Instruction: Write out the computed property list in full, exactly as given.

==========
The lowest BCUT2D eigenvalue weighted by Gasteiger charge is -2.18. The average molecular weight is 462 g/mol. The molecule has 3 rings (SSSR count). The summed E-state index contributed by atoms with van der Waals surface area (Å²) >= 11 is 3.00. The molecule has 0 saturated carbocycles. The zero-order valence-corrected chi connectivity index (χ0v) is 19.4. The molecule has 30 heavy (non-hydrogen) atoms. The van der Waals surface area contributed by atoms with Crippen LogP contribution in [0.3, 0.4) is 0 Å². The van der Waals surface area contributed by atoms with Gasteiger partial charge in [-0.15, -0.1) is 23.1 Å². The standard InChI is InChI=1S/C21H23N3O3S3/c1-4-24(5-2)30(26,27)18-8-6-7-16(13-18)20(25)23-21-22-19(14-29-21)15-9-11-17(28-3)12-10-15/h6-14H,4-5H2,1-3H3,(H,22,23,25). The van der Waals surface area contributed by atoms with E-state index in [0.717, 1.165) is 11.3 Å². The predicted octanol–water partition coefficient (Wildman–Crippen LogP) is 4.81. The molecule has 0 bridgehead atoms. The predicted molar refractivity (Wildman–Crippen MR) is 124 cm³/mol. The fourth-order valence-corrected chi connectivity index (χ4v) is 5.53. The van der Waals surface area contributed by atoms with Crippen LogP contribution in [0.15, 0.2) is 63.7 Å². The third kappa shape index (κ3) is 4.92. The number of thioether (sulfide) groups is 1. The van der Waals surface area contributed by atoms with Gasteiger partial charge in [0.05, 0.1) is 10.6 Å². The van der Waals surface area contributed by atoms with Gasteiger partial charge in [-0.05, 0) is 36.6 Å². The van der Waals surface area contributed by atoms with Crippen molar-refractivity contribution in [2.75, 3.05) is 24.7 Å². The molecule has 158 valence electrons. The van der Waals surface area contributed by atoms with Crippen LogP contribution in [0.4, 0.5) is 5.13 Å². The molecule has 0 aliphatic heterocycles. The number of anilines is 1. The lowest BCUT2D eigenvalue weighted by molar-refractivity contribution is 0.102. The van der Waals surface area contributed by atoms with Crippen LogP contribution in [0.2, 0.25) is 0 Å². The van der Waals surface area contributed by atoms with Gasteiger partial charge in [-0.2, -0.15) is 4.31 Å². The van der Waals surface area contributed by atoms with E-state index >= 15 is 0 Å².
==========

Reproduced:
The lowest BCUT2D eigenvalue weighted by Gasteiger charge is -2.18. The average molecular weight is 462 g/mol. The molecule has 3 rings (SSSR count). The summed E-state index contributed by atoms with van der Waals surface area (Å²) >= 11 is 3.00. The molecule has 0 saturated carbocycles. The zero-order valence-corrected chi connectivity index (χ0v) is 19.4. The molecule has 30 heavy (non-hydrogen) atoms. The van der Waals surface area contributed by atoms with Crippen LogP contribution in [0.3, 0.4) is 0 Å². The van der Waals surface area contributed by atoms with Gasteiger partial charge in [-0.15, -0.1) is 23.1 Å². The standard InChI is InChI=1S/C21H23N3O3S3/c1-4-24(5-2)30(26,27)18-8-6-7-16(13-18)20(25)23-21-22-19(14-29-21)15-9-11-17(28-3)12-10-15/h6-14H,4-5H2,1-3H3,(H,22,23,25). The van der Waals surface area contributed by atoms with E-state index in [0.717, 1.165) is 11.3 Å². The predicted octanol–water partition coefficient (Wildman–Crippen LogP) is 4.81. The molecule has 0 bridgehead atoms. The predicted molar refractivity (Wildman–Crippen MR) is 124 cm³/mol. The fourth-order valence-corrected chi connectivity index (χ4v) is 5.53. The van der Waals surface area contributed by atoms with Crippen LogP contribution in [0.15, 0.2) is 63.7 Å². The third kappa shape index (κ3) is 4.92. The number of thioether (sulfide) groups is 1. The van der Waals surface area contributed by atoms with Gasteiger partial charge in [0.05, 0.1) is 10.6 Å². The van der Waals surface area contributed by atoms with Gasteiger partial charge in [-0.05, 0) is 36.6 Å². The van der Waals surface area contributed by atoms with Crippen molar-refractivity contribution in [2.75, 3.05) is 24.7 Å². The molecule has 158 valence electrons. The van der Waals surface area contributed by atoms with Crippen LogP contribution in [0.4, 0.5) is 5.13 Å². The molecule has 0 aliphatic heterocycles. The number of anilines is 1. The lowest BCUT2D eigenvalue weighted by molar-refractivity contribution is 0.102. The van der Waals surface area contributed by atoms with Crippen LogP contribution in [0.2, 0.25) is 0 Å². The van der Waals surface area contributed by atoms with Gasteiger partial charge in [-0.2, -0.15) is 4.31 Å². The van der Waals surface area contributed by atoms with E-state index >= 15 is 0 Å².